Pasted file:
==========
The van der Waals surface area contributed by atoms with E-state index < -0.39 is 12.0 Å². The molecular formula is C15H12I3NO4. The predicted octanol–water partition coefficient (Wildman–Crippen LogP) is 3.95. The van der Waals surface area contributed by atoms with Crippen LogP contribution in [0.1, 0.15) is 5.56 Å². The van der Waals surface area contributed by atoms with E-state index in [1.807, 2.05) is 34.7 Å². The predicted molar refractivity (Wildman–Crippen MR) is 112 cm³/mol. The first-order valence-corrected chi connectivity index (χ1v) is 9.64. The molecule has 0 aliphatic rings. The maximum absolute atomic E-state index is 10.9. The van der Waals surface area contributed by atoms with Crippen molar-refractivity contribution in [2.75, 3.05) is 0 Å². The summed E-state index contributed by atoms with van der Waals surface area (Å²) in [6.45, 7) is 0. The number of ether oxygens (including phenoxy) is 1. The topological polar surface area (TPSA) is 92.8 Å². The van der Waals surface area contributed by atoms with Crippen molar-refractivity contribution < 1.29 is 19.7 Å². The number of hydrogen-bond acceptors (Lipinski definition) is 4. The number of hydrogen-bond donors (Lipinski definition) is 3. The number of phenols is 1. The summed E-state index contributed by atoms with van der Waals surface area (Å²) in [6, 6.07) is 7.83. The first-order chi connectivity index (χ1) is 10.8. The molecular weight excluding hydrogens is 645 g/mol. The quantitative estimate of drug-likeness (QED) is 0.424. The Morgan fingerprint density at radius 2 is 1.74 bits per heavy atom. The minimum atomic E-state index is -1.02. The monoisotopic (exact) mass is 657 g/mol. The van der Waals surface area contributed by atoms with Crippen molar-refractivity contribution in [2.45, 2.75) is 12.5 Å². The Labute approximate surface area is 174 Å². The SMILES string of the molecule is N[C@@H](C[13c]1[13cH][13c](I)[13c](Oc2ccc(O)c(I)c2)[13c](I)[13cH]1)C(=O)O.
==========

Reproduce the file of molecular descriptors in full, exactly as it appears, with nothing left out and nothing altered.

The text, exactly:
The van der Waals surface area contributed by atoms with E-state index < -0.39 is 12.0 Å². The molecular formula is C15H12I3NO4. The predicted octanol–water partition coefficient (Wildman–Crippen LogP) is 3.95. The van der Waals surface area contributed by atoms with Crippen LogP contribution in [0.1, 0.15) is 5.56 Å². The van der Waals surface area contributed by atoms with E-state index in [1.807, 2.05) is 34.7 Å². The predicted molar refractivity (Wildman–Crippen MR) is 112 cm³/mol. The first-order valence-corrected chi connectivity index (χ1v) is 9.64. The molecule has 0 aliphatic rings. The maximum absolute atomic E-state index is 10.9. The van der Waals surface area contributed by atoms with Crippen molar-refractivity contribution in [2.75, 3.05) is 0 Å². The summed E-state index contributed by atoms with van der Waals surface area (Å²) in [6.45, 7) is 0. The number of ether oxygens (including phenoxy) is 1. The topological polar surface area (TPSA) is 92.8 Å². The van der Waals surface area contributed by atoms with Crippen molar-refractivity contribution < 1.29 is 19.7 Å². The number of hydrogen-bond acceptors (Lipinski definition) is 4. The number of hydrogen-bond donors (Lipinski definition) is 3. The number of phenols is 1. The summed E-state index contributed by atoms with van der Waals surface area (Å²) in [6, 6.07) is 7.83. The first-order chi connectivity index (χ1) is 10.8. The molecular weight excluding hydrogens is 645 g/mol. The quantitative estimate of drug-likeness (QED) is 0.424. The Morgan fingerprint density at radius 2 is 1.74 bits per heavy atom. The minimum atomic E-state index is -1.02. The monoisotopic (exact) mass is 657 g/mol. The van der Waals surface area contributed by atoms with Crippen molar-refractivity contribution in [2.45, 2.75) is 12.5 Å². The Labute approximate surface area is 174 Å². The SMILES string of the molecule is N[C@@H](C[13c]1[13cH][13c](I)[13c](Oc2ccc(O)c(I)c2)[13c](I)[13cH]1)C(=O)O.